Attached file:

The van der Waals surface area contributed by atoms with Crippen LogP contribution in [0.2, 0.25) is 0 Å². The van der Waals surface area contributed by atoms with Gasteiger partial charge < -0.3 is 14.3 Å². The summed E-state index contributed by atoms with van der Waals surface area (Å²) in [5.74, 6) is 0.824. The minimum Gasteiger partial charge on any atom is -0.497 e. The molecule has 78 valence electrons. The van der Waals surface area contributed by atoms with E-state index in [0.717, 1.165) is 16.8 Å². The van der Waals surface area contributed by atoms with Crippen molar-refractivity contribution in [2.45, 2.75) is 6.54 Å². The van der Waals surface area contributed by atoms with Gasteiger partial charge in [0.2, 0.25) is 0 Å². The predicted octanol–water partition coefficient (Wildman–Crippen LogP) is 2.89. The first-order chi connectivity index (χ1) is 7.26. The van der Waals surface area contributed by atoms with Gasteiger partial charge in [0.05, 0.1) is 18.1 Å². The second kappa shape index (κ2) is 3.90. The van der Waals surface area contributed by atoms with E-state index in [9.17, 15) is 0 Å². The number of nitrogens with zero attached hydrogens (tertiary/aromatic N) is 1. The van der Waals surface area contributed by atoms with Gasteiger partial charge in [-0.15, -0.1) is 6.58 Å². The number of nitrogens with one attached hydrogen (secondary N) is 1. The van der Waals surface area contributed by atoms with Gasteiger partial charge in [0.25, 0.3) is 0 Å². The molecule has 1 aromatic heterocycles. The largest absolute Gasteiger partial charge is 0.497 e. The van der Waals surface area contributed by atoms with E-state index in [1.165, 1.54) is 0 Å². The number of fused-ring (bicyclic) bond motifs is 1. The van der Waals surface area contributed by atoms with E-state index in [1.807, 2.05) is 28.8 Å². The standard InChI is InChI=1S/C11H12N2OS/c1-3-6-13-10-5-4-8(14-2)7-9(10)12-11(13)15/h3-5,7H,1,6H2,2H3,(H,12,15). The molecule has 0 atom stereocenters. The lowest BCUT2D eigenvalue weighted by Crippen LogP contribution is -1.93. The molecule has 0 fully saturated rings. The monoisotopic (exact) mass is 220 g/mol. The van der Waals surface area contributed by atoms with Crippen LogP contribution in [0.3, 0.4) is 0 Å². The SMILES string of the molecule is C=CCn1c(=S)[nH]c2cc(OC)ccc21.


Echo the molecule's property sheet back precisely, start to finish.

The van der Waals surface area contributed by atoms with Crippen LogP contribution in [0.2, 0.25) is 0 Å². The van der Waals surface area contributed by atoms with Gasteiger partial charge < -0.3 is 14.3 Å². The summed E-state index contributed by atoms with van der Waals surface area (Å²) in [5.74, 6) is 0.824. The minimum Gasteiger partial charge on any atom is -0.497 e. The molecule has 78 valence electrons. The van der Waals surface area contributed by atoms with E-state index in [0.717, 1.165) is 16.8 Å². The van der Waals surface area contributed by atoms with Crippen molar-refractivity contribution in [2.45, 2.75) is 6.54 Å². The van der Waals surface area contributed by atoms with Gasteiger partial charge in [0.2, 0.25) is 0 Å². The predicted octanol–water partition coefficient (Wildman–Crippen LogP) is 2.89. The first-order chi connectivity index (χ1) is 7.26. The van der Waals surface area contributed by atoms with Gasteiger partial charge in [0.05, 0.1) is 18.1 Å². The second kappa shape index (κ2) is 3.90. The van der Waals surface area contributed by atoms with E-state index in [9.17, 15) is 0 Å². The number of nitrogens with zero attached hydrogens (tertiary/aromatic N) is 1. The van der Waals surface area contributed by atoms with Gasteiger partial charge in [-0.15, -0.1) is 6.58 Å². The number of nitrogens with one attached hydrogen (secondary N) is 1. The van der Waals surface area contributed by atoms with Gasteiger partial charge in [0.25, 0.3) is 0 Å². The molecule has 1 aromatic heterocycles. The largest absolute Gasteiger partial charge is 0.497 e. The van der Waals surface area contributed by atoms with E-state index in [1.165, 1.54) is 0 Å². The number of fused-ring (bicyclic) bond motifs is 1. The van der Waals surface area contributed by atoms with E-state index in [1.807, 2.05) is 28.8 Å². The standard InChI is InChI=1S/C11H12N2OS/c1-3-6-13-10-5-4-8(14-2)7-9(10)12-11(13)15/h3-5,7H,1,6H2,2H3,(H,12,15). The molecule has 0 atom stereocenters. The lowest BCUT2D eigenvalue weighted by Crippen LogP contribution is -1.93. The molecule has 0 fully saturated rings. The monoisotopic (exact) mass is 220 g/mol. The van der Waals surface area contributed by atoms with Crippen LogP contribution in [0.3, 0.4) is 0 Å². The SMILES string of the molecule is C=CCn1c(=S)[nH]c2cc(OC)ccc21.